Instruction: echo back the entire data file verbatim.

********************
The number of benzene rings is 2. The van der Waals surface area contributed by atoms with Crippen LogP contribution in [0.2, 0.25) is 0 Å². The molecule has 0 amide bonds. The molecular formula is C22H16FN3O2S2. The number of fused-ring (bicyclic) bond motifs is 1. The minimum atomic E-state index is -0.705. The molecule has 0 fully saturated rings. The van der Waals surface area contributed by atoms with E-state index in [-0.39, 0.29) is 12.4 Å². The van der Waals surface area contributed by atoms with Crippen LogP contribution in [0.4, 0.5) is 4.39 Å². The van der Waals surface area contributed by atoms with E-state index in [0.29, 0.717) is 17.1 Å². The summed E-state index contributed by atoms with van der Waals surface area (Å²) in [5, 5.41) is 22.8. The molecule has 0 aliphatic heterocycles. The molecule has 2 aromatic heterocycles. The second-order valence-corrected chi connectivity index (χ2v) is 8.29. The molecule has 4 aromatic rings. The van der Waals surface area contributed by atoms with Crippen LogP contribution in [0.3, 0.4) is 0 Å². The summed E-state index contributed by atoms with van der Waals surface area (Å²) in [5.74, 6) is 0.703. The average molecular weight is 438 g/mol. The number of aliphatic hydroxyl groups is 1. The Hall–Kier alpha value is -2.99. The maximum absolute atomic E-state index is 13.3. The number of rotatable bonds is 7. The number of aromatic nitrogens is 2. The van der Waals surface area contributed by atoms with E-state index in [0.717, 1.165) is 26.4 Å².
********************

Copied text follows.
The number of benzene rings is 2. The van der Waals surface area contributed by atoms with Crippen LogP contribution in [0.2, 0.25) is 0 Å². The molecule has 0 amide bonds. The molecular formula is C22H16FN3O2S2. The number of fused-ring (bicyclic) bond motifs is 1. The minimum atomic E-state index is -0.705. The molecule has 0 fully saturated rings. The van der Waals surface area contributed by atoms with E-state index in [-0.39, 0.29) is 12.4 Å². The van der Waals surface area contributed by atoms with Crippen LogP contribution in [0.4, 0.5) is 4.39 Å². The van der Waals surface area contributed by atoms with E-state index in [0.29, 0.717) is 17.1 Å². The summed E-state index contributed by atoms with van der Waals surface area (Å²) in [5, 5.41) is 22.8. The molecule has 0 aliphatic heterocycles. The molecule has 2 aromatic heterocycles. The second-order valence-corrected chi connectivity index (χ2v) is 8.29. The molecule has 4 aromatic rings. The van der Waals surface area contributed by atoms with Crippen LogP contribution in [0.3, 0.4) is 0 Å². The summed E-state index contributed by atoms with van der Waals surface area (Å²) in [5.74, 6) is 0.703. The average molecular weight is 438 g/mol. The number of aliphatic hydroxyl groups is 1. The Hall–Kier alpha value is -2.99. The maximum absolute atomic E-state index is 13.3. The number of rotatable bonds is 7. The number of aromatic nitrogens is 2. The van der Waals surface area contributed by atoms with E-state index in [0.717, 1.165) is 26.4 Å².